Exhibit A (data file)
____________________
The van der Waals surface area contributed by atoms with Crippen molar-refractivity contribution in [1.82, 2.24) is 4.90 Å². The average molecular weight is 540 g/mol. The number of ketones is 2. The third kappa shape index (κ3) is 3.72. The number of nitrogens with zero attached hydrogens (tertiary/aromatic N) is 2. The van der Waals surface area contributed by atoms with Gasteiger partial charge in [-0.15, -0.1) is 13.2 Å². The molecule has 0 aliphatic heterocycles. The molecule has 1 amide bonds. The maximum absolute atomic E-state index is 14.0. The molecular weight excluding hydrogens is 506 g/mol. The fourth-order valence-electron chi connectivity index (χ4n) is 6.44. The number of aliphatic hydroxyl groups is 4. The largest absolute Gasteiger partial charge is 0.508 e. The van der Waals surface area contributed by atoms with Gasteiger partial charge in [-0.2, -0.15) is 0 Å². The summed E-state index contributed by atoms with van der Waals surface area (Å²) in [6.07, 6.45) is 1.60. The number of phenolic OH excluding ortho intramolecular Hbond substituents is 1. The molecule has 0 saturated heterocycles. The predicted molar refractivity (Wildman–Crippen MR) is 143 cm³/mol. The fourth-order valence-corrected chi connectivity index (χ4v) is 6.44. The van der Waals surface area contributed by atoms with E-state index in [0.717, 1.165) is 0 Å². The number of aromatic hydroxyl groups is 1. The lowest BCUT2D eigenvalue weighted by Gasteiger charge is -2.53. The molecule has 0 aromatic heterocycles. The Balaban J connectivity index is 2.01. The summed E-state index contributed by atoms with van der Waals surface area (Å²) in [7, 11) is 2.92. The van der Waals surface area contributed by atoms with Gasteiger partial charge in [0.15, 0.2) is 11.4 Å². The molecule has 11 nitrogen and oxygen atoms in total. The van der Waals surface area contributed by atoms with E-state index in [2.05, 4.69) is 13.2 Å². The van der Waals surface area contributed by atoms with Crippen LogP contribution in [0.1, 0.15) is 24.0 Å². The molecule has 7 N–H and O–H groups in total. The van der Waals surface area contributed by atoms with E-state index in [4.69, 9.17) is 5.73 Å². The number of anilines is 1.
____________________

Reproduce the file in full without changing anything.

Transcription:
The van der Waals surface area contributed by atoms with Crippen molar-refractivity contribution in [1.82, 2.24) is 4.90 Å². The average molecular weight is 540 g/mol. The number of ketones is 2. The third kappa shape index (κ3) is 3.72. The number of nitrogens with zero attached hydrogens (tertiary/aromatic N) is 2. The van der Waals surface area contributed by atoms with Gasteiger partial charge in [-0.15, -0.1) is 13.2 Å². The molecule has 0 aliphatic heterocycles. The molecule has 1 amide bonds. The maximum absolute atomic E-state index is 14.0. The molecular weight excluding hydrogens is 506 g/mol. The fourth-order valence-electron chi connectivity index (χ4n) is 6.44. The number of aliphatic hydroxyl groups is 4. The largest absolute Gasteiger partial charge is 0.508 e. The van der Waals surface area contributed by atoms with Gasteiger partial charge in [-0.2, -0.15) is 0 Å². The summed E-state index contributed by atoms with van der Waals surface area (Å²) in [6.07, 6.45) is 1.60. The number of phenolic OH excluding ortho intramolecular Hbond substituents is 1. The molecule has 0 saturated heterocycles. The predicted molar refractivity (Wildman–Crippen MR) is 143 cm³/mol. The fourth-order valence-corrected chi connectivity index (χ4v) is 6.44. The van der Waals surface area contributed by atoms with E-state index in [0.717, 1.165) is 0 Å². The number of aromatic hydroxyl groups is 1. The lowest BCUT2D eigenvalue weighted by Gasteiger charge is -2.53. The molecule has 0 aromatic heterocycles. The Balaban J connectivity index is 2.01. The summed E-state index contributed by atoms with van der Waals surface area (Å²) in [7, 11) is 2.92. The van der Waals surface area contributed by atoms with Gasteiger partial charge in [0.15, 0.2) is 11.4 Å². The molecule has 11 nitrogen and oxygen atoms in total. The van der Waals surface area contributed by atoms with E-state index in [2.05, 4.69) is 13.2 Å². The van der Waals surface area contributed by atoms with Crippen LogP contribution in [0.1, 0.15) is 24.0 Å². The molecule has 7 N–H and O–H groups in total. The van der Waals surface area contributed by atoms with E-state index in [4.69, 9.17) is 5.73 Å². The number of anilines is 1.